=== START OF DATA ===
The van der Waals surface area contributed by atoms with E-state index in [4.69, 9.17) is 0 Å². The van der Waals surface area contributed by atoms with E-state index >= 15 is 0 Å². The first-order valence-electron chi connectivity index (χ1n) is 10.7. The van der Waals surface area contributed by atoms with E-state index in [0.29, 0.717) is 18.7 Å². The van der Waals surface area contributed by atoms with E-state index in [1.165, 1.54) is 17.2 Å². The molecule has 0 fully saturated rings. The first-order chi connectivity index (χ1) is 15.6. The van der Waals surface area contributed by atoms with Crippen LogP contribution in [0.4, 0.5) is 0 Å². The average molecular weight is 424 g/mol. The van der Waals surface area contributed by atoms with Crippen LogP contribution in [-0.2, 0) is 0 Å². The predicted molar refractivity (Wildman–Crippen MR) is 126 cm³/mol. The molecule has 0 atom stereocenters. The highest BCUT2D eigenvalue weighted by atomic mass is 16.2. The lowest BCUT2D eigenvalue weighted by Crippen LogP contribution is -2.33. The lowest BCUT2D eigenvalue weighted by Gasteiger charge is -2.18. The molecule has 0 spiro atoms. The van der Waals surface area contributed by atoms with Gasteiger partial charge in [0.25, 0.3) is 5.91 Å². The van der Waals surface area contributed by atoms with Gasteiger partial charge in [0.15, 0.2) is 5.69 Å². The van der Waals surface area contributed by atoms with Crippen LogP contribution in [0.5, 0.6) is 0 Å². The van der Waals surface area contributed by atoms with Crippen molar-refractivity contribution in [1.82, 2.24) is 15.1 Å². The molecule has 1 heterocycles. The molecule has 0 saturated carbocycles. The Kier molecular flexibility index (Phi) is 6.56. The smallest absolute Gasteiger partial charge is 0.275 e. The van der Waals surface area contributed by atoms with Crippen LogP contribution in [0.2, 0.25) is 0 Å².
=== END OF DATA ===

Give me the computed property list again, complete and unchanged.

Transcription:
The van der Waals surface area contributed by atoms with E-state index in [4.69, 9.17) is 0 Å². The van der Waals surface area contributed by atoms with E-state index >= 15 is 0 Å². The first-order valence-electron chi connectivity index (χ1n) is 10.7. The van der Waals surface area contributed by atoms with E-state index in [0.29, 0.717) is 18.7 Å². The van der Waals surface area contributed by atoms with E-state index in [1.165, 1.54) is 17.2 Å². The molecule has 0 fully saturated rings. The first-order chi connectivity index (χ1) is 15.6. The van der Waals surface area contributed by atoms with Crippen LogP contribution in [0.4, 0.5) is 0 Å². The average molecular weight is 424 g/mol. The van der Waals surface area contributed by atoms with Crippen LogP contribution in [-0.2, 0) is 0 Å². The predicted molar refractivity (Wildman–Crippen MR) is 126 cm³/mol. The molecule has 0 atom stereocenters. The highest BCUT2D eigenvalue weighted by atomic mass is 16.2. The lowest BCUT2D eigenvalue weighted by Crippen LogP contribution is -2.33. The lowest BCUT2D eigenvalue weighted by Gasteiger charge is -2.18. The molecule has 0 spiro atoms. The van der Waals surface area contributed by atoms with Gasteiger partial charge in [0.25, 0.3) is 5.91 Å². The van der Waals surface area contributed by atoms with Gasteiger partial charge in [0.15, 0.2) is 5.69 Å². The van der Waals surface area contributed by atoms with Crippen LogP contribution in [0.5, 0.6) is 0 Å². The van der Waals surface area contributed by atoms with Crippen molar-refractivity contribution in [1.82, 2.24) is 15.1 Å². The molecule has 1 heterocycles. The molecule has 0 saturated carbocycles. The Kier molecular flexibility index (Phi) is 6.56. The smallest absolute Gasteiger partial charge is 0.275 e. The van der Waals surface area contributed by atoms with Crippen LogP contribution in [0.2, 0.25) is 0 Å².